53. Hi Joe, I’m sure someone above must have commented on the gathering darkness, combined with rain, that may have contributed to the accident? Not to mention so late in the race all drivers must suffer some fatigue and consequent delayed or over reactions?

    Regardless of conditions (and without condemnation) doesn’t this come down to driver error? Over driving the car in excess of what conditions allow?

    Granted, all drivers seek the outer edge of the envelope, but surely, especially late in the race, the envelope has to contract as opposed to expanding given the conditions.

    Hoping All turns out well for Jules and his family.

  54. Isn’t the rule in F1 that there should be no on track action if the chopper can’t go up? Bianchi had to be driven to the hospital in an ambulance because the rescue copter couldn’t travel due to the poor weather, this is clearly not acceptable (even if the Hospital is only 20 minutes ways)
    I would be very concerned if the pilot knew he wouldn’t be able to get up and off to the hospital and this wasn’t fed back to race control and/or the race proceeded anyway. If the chopper can’t take off the race should have been red flagged or run behind the safety car until such time as it could. This definitely needs looking into and clarifying for future races. I accept it was a very fluid situation on Sunday with fluctuating conditions, but the last spat of rain and mist along with fading light came a few laps before Sutils accident. F1 needs to stop its aversion to cancelling races,the obsession with TV audiences and money needs to come 2nd to driver safety.

  55. One of the very first things they drum into you at Race School is that they don’t show flags for the fun of it.

    If they show a static yellow, then something bad lies ahead. If they wave that yellow, something VERY bad lies ahead.

    In either case, drivers are required to slow down – and slow down a lot if the yellow is waving. The idea is that you could stop safely if, when you get to the scene of the accident, there’s a track obstruction.

    Looking at the video of Bianchi’s car rocketing across the grass and then lifting the recovery vehicle, he was clearly going a hell of a speed. It’s difficult to know accurately, without access to more detailed speed info, but my guess is that he was nowhere near being able to slow down or stop once he got to the scene of the Sutil incident. That is ignoring the reason for the yellow flag.

    So for my $0.02, it’s a typical driver mistake – he isn’t the first, and won’t be the last, to ignore a yellow flag, or not react to it appropriately by slowing down enough.

    It’s obviously tragic that he was so severely injured, but Race Control and the Flaggers seem to me to have got it right – wave yellows before the incident and show a green after the accident scene so normal racing can resume.

    The recovery crew were also faultless – they were quickly onto Sutil’s car and had it in the air and were already taking it off track, so neither a Safety Car nor red flag was necessary. In fact, I’d guess they were no more than 10-15 seconds away from clearing it off track completely at which point Race Control would have pulled in the waved yellow had not Bianchi arrived at too fast a speed.

  56. It seriously saddens me to see so many people placing blame here. It was a terrible accident in a very high risk sport.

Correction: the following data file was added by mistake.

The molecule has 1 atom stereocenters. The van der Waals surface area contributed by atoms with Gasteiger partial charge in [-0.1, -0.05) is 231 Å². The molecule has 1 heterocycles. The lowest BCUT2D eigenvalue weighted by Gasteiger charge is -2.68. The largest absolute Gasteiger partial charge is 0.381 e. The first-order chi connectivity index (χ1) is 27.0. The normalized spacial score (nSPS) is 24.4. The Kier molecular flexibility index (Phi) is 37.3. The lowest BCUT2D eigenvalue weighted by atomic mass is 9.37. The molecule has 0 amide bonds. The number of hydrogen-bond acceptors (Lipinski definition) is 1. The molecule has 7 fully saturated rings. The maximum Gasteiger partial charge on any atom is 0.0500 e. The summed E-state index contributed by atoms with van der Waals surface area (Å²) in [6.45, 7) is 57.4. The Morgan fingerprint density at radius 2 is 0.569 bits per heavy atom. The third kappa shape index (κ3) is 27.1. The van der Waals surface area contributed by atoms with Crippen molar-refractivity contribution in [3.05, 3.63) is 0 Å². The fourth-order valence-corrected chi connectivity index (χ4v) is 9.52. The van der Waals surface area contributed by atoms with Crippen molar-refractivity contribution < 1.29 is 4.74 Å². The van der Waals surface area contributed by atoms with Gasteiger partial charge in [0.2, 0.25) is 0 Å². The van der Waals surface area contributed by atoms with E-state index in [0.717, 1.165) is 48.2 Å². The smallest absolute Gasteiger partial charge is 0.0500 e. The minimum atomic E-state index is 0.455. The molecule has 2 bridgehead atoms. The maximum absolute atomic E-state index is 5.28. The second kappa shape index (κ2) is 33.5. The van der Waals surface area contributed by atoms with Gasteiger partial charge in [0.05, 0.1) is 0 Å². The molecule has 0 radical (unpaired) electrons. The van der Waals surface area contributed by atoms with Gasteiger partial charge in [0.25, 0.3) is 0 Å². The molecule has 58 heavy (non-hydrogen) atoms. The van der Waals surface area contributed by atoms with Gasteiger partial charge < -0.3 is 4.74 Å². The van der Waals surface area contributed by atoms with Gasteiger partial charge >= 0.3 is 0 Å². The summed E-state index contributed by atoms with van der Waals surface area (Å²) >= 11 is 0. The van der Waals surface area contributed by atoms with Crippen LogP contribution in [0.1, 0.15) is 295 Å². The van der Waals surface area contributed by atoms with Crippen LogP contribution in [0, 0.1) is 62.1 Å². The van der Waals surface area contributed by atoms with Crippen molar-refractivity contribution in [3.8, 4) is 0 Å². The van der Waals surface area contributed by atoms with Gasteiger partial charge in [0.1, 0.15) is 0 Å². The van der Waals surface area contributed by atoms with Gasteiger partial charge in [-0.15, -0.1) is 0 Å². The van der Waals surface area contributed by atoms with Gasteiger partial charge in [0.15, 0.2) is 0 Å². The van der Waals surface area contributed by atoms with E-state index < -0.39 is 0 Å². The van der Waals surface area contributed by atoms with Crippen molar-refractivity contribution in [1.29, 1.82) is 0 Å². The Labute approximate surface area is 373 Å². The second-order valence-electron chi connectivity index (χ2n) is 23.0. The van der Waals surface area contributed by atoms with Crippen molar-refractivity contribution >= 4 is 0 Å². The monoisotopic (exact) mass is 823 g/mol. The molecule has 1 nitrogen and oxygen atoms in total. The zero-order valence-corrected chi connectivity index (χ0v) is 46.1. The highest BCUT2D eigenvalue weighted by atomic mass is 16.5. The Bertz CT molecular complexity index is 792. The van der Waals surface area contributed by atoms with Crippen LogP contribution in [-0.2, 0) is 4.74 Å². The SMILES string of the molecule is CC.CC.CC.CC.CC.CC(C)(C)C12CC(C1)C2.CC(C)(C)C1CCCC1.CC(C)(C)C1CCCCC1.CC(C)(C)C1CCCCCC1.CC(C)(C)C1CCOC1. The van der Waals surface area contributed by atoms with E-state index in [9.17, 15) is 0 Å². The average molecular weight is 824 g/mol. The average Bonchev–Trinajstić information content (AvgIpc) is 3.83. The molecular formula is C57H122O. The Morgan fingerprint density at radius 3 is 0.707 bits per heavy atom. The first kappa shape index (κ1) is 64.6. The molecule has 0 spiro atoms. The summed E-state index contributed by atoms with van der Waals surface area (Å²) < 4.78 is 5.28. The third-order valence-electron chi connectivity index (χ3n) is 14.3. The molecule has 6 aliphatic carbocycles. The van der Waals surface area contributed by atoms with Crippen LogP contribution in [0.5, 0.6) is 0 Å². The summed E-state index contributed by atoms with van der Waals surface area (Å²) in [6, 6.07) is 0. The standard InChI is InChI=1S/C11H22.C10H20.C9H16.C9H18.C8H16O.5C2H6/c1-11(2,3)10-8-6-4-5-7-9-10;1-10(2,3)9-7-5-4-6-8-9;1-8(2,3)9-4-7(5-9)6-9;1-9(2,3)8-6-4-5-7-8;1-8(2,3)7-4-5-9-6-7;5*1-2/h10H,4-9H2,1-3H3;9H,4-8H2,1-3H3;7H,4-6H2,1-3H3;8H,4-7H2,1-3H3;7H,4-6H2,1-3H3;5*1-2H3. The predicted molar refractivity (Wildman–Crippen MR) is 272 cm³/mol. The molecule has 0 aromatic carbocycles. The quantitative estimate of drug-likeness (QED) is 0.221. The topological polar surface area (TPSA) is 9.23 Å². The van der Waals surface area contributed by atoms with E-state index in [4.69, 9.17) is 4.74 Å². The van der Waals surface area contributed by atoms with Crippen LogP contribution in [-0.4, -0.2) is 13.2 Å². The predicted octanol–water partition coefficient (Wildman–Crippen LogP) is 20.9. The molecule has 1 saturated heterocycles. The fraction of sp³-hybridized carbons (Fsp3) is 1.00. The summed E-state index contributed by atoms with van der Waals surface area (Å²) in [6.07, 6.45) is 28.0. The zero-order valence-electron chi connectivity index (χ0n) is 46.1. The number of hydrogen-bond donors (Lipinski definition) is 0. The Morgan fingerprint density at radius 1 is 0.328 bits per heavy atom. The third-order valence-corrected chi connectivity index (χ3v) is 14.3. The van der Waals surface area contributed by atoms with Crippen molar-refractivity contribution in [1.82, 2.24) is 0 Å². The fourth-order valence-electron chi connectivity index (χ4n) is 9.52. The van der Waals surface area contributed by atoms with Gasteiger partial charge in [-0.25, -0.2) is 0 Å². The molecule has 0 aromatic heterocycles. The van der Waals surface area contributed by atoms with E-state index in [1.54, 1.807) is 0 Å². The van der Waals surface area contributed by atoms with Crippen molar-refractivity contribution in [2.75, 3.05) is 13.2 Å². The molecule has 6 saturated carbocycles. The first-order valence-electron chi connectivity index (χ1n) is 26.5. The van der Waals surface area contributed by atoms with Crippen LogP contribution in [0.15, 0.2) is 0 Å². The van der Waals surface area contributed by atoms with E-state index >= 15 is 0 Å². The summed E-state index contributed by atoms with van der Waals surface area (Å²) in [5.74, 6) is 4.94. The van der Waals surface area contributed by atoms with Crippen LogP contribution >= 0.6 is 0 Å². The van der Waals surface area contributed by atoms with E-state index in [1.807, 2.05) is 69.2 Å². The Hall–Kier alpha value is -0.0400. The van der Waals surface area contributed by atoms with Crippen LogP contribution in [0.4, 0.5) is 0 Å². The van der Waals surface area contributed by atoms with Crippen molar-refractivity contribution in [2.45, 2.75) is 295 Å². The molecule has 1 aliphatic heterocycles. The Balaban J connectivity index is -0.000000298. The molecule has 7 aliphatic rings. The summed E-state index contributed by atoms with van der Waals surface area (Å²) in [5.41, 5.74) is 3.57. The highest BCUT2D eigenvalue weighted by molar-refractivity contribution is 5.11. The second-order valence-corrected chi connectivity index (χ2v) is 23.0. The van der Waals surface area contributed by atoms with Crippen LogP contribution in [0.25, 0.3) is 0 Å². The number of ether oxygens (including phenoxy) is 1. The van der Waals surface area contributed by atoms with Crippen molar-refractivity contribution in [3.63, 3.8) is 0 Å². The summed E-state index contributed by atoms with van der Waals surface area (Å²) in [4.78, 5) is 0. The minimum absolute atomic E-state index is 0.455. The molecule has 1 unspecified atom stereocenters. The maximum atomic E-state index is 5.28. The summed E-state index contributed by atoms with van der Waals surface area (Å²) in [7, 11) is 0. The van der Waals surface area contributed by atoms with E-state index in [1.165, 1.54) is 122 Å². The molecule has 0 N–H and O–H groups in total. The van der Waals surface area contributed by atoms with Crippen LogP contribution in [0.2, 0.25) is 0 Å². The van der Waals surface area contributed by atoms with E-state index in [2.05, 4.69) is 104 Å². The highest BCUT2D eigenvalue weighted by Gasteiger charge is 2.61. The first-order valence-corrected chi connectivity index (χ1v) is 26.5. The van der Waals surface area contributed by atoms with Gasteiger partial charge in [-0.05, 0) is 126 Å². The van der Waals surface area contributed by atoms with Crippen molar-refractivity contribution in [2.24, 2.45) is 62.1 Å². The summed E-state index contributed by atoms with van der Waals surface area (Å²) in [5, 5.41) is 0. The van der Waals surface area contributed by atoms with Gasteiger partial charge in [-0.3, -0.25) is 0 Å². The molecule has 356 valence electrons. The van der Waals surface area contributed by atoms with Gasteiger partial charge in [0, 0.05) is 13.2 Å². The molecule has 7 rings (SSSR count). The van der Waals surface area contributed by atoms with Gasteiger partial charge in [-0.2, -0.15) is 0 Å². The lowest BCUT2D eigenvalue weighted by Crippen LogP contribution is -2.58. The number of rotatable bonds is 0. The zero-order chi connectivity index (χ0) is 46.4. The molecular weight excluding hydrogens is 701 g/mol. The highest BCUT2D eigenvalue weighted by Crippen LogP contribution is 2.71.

The rules of cause and effect are in place here. There are so many “what ifs” that really make it nothing more than an accident.

    As I understand, going slower will significantly reduce the downforce (apparently downforce squares with speed). So even if he had slowed, perhaps the chnnces of aquaplaning would have been higher. Of course the impact would be less and lower speed, but how much less?

    Didnt a car spin under safety car conditions in that race?!?

    Anyway, the point is, dont hate and blame. Accidents happen. Lets learn from it and continue to improve the sport that we clearly all love!

  57. Aside from the title referencing Mario Andretti’s reaction to the death of Ronnie Peterson, I agree wholeheartedly with the sentiments you have expressed.

    My only wish is that Jules can make a full and proper recovery from this sad episode and continue where he left off. My wishes are with his family and Marussia, who as a team, have suffered so much already.

  58. Is there any case for using a speed limiter? The cars have a pit lane speed limiter which with all of the technology in the cars could surely be activated when there is real danger. It isn’t an ideal solution but there is always a problem relaying on drivers to slow down, it is in their interests to slow down as little as possible, if they slow too much at a flag they get caught by the car behind. I race in karting and when there is a yellow if you do slow right down you just get swamped so there is always an incentive to go at 90% with you hand raised to acknowledge the accident. Doing this can give you an advantage over those who slow right down.

    I believe they do this in the TT after an incident where a bike where a bike went past an accident at 140mph and almost hit marshals. The rider said this was a 200mph stretch of road so he had slowed, but I don’t think a bike coming at 140mph towards you would seem slow.

    Perhaps introducing this limiter when there is a big accident or a crane out in a dangerous place to slow the cars immediately, this would be quicker than a safety car and perhaps less intrusive to the race as it can be deactivated as soon as the accident is cleared and non of the drivers lose time to other drivers who don’t slow as much. It wouldn’t be perfect (they would struggle to keep temperatures in brakes and tyres) but surely something to think about?

    I’ve always been a bit uneasy with the cranes around when cars are traveling at speed. The track layout is designed to take impacts with run offs, barriers, escape roads and tyres, but a 4 tonne truck just doesn’t fit with this.

    Have a look on youtube for 2007 German GP, multiple cars were going off at the same corner and piling up (slowed by the gravel), Martin Brundle comments on the marshals being out there saying he wouldn’t go anywhere near it as more cars will be coming in. The truck comes out and a few seconds later you see a Torro Rosso flying backwards in mid air, almost hitting the safety car and just tapping (fortunately) the truck. After that I’ve always thought this was a weak link in the safety and I think we have been fortunate something like this hasn’t happened before. If you think about it the cranes are always out in the area where a car has just gone off, so a place with a high probability of having another car go off in the same way.